Learning to generate long-term plans for complex tasks. A complex task is often composed of various sub-tasks, each of which has its own sub-goal [5]. Thus the agent needs to take a long sequence of actions to finish the task. The large number of possible actions in the sample space and the extremely sparse rewards make it difficult to steer the policy to the right direction. Recently, many researchers have focused on learning hierarchical policies [47, 3, 44] in simple domains. In this work, we provide a realistic environment where the agent can learn to compose long-term plans for daily life tasks that humans encounter in the real world.

Learning from human demonstrations to bootstrap agents’ models. Training an agent from scratch is extremely difficult in complex environments. To bootstrap the training, it is common to let an agent to imitate human experts by watching human demonstrations [36, 56, 15]

. Previous work has shown that learning from demonstrations (or imitation learning) significantly improves the learning efficiency and achieves a higher performance than reinforcement learning does

[55, 18]. However, it is expensive and time consuming to collect diverse human demonstrations with high qualities. We believe that virtual reality games can provide us with an ideal medium to crowd source demonstrations from a broad range of users [52].

In this work, we focus on simulating cooking activities and two sets of cooking tasks (using common tools and preparing dishes) in a virtual kitchen environment, VRKitchen. We illustrate how this system can address the emerged needs for the three task-oriented learning problems in an example shown in Figure 1, where an agent makes a sandwich in one of the kitchens created in our system.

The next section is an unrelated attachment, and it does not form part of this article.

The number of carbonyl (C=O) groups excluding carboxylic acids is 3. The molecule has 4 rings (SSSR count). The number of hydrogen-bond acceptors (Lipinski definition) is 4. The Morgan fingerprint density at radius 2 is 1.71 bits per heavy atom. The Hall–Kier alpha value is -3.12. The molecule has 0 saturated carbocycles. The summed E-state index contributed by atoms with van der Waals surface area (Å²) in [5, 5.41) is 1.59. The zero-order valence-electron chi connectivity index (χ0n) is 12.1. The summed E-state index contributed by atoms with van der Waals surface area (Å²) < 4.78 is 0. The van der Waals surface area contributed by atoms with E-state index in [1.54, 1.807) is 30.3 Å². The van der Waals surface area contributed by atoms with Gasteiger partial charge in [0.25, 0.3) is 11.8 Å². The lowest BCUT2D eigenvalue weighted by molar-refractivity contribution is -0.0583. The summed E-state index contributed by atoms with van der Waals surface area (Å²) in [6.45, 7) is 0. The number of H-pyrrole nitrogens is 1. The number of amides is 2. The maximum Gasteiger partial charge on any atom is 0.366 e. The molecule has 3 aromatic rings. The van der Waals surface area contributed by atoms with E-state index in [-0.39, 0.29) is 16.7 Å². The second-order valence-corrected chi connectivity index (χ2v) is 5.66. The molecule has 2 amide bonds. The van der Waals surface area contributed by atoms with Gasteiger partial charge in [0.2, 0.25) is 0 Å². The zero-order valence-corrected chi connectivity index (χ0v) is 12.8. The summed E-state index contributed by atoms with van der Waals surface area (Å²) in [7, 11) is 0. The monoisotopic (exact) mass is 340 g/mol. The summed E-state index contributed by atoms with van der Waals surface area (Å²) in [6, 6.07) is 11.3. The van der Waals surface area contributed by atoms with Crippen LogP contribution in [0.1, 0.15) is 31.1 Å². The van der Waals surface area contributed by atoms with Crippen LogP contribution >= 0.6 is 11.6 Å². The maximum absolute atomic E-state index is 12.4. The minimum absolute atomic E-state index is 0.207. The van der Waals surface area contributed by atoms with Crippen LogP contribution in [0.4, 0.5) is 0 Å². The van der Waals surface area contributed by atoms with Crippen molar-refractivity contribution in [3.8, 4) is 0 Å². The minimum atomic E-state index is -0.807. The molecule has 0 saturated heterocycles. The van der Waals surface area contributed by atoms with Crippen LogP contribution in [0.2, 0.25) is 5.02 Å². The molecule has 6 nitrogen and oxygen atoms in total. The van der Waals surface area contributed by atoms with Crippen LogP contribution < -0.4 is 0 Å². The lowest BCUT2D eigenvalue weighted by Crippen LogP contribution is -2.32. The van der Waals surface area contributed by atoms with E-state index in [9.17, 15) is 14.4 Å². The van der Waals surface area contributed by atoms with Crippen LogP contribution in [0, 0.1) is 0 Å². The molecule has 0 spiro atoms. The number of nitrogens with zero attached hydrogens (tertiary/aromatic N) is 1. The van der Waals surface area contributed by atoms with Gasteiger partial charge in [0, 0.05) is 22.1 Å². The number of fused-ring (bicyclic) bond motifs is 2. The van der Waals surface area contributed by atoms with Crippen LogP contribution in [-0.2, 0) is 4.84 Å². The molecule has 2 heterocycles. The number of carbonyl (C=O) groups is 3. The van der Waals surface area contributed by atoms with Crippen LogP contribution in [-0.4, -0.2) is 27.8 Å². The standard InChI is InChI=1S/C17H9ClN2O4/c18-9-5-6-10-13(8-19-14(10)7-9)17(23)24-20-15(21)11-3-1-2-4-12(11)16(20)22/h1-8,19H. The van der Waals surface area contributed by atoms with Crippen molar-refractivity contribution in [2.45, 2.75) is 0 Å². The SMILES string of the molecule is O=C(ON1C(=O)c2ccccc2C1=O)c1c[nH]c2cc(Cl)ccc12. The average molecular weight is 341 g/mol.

• The environment allows the agent to interact with different tools and ingredients and simulates a variety of object changes. E.g., the bread changes its color when it is being heated in the oven, and the tomato turns into slices after it is cut. The agent’s interactions with the physical world when performing cooking tasks will result in large variations and temporal changes in objects’ appearance and physical properties, which calls for a task-oriented visual representation.

  • To make a sandwich, the agent needs to perform a long sequence of actions, including taking ingredients from a fridge, putting cheese and ham on the bread, toasting the bread, adding some sliced tomato and putting some sauce on the bread. To quickly and successfully reach the final goal, it is necessary to equip the agent with the ability to conduct long-term planning.

  • We build two interfaces to allow an AI algorithm as well as a human user to control the embodied agent respectively, thus humans can give demonstrations using VR devices at any places in the world, and the AI algorithms can learn from these demonstrations and perform the same tasks in the same virtual environments.

In summary, our main contributions are:

  • A configurable virtual kitchen environment in a photo-realistic 3D physical simulation which enables a wide range of cooking tasks with rich object state changes and compositional goals;

  • A toolkit including a VR-based user interface for collecting human demonstrations, and a Python API for training and testing different AI algorithms in the virtual environments.

  • Proposing a new challenge – VR chef challenge, to provide standardized evaluation for benchmarking different approaches in terms of their learning efficiency in complex 3D environments.

  • A new human demonstration dataset of various cooking tasks – UCLA VR chef dataset.